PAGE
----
Implication of the glutamate-cystine antiporter xCT in schizophrenia cases linked to impaired GSH synthesis.



September 18, 2017


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M. Fournier et al., « Implication of the glutamate-cystine antiporter xCT in schizophrenia cases linked to impaired GSH synthesis. », Serveur académique Lausannois, ID : 10.1038/s41537-017-0035-3


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Abstract 0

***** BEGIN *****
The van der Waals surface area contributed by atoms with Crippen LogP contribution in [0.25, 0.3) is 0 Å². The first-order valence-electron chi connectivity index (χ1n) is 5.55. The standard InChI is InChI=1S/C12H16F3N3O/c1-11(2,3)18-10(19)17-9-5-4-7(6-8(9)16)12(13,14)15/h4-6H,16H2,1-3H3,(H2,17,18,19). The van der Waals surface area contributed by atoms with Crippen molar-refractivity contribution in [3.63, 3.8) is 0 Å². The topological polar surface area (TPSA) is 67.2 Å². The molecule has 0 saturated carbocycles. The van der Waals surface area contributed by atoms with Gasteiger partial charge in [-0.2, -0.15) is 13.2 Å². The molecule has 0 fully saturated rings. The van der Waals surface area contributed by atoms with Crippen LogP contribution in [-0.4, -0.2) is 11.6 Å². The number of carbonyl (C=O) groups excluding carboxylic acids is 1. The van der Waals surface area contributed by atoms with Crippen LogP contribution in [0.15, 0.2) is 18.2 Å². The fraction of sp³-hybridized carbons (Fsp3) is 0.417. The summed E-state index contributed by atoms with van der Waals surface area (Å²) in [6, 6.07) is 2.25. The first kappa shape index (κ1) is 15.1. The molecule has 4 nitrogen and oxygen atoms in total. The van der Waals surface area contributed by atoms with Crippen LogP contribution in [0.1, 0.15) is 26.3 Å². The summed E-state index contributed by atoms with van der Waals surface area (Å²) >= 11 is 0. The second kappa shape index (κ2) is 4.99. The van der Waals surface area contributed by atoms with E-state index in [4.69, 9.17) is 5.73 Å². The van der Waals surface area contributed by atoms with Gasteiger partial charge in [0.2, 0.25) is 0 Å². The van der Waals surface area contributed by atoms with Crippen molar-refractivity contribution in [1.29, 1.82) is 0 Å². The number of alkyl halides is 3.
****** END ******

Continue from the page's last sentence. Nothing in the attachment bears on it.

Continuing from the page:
xCT is the specific chain of the cystine/glutamate antiporter, which is widely reported to support anti-oxidant defenses in vivo. xCT is therefore at the crossroads between two processes that are involved in schizophrenia: oxidative stress and glutamatergic neurotransmission. But data from human studies implicating xCT in the illness and clarifying the upstream mechanisms of xCT imbalance are still scarce. Low glutathione (GSH) levels and genetic risk in GCLC (Glutamate-Cysteine Ligase Catalytic subunit), the gene of limiting synthesizing enzyme for GSH, are both associated with schizophrenia. In the present study, we aimed at determining if xCT regulation by the redox system is involved in schizophrenia pathophysiology. We assessed whether modulating GCLC expression impact on xCT expression and activity (i) in fibroblasts from patients and controls with different GCLC genotypes which are known to affect GCLC regulation and GSH levels; (ii) in rat brain glial cells, i.e., astrocytes and oligodendrocytes, with a knock-down of GCLC. Our results highlight that decreased GCLC expression leads to an upregulation of xCT levels in patients' fibroblasts as well as in astrocytes. These results support the implication of xCT dysregulation in illness pathophysiology and further indicate that it can result from redox changes. Additionally, we showed that these anomalies may already take place at early stages of psychosis and be more prominent in a subgroup of patients with GCLC high-risk genotypes. These data add to the existing evidence identifying the inflammatory/redox systems as important targets to treat schizophrenia already at early stages. ANTIOXIDANT DEFICIT INCREASES A KEY NEUROTRANSMITTER TRANSPORTER: Deficit of antioxidant synthesis in schizophrenia leads to oxidative stress and changes in neurotransmitter transporter. Led by Kim Do, a team of researchers from Lausanne University in Switzerland investigated the role of the cell-surface transport protein xCT in schizophrenia. They found that an enzyme responsible for antioxidant production is disturbed in patients. This leads to decreased antioxidant levels and consequently to oxidative stress-i.e. the accumulation of reactive oxygen molecules, damaging the cells component and impairing cell functioning-which in turn affects the functioning of the antioxidant pathway, including xCT. xCT, which exports the neurotransmitter glutamate, is thus overproduced in schizophrenia. The resulting increase of neurotransmitter activity, alongside the increase in oxidative stress, is thought to play a major role in the pathophysiology of schizophrenia, including at early stages of the disease.

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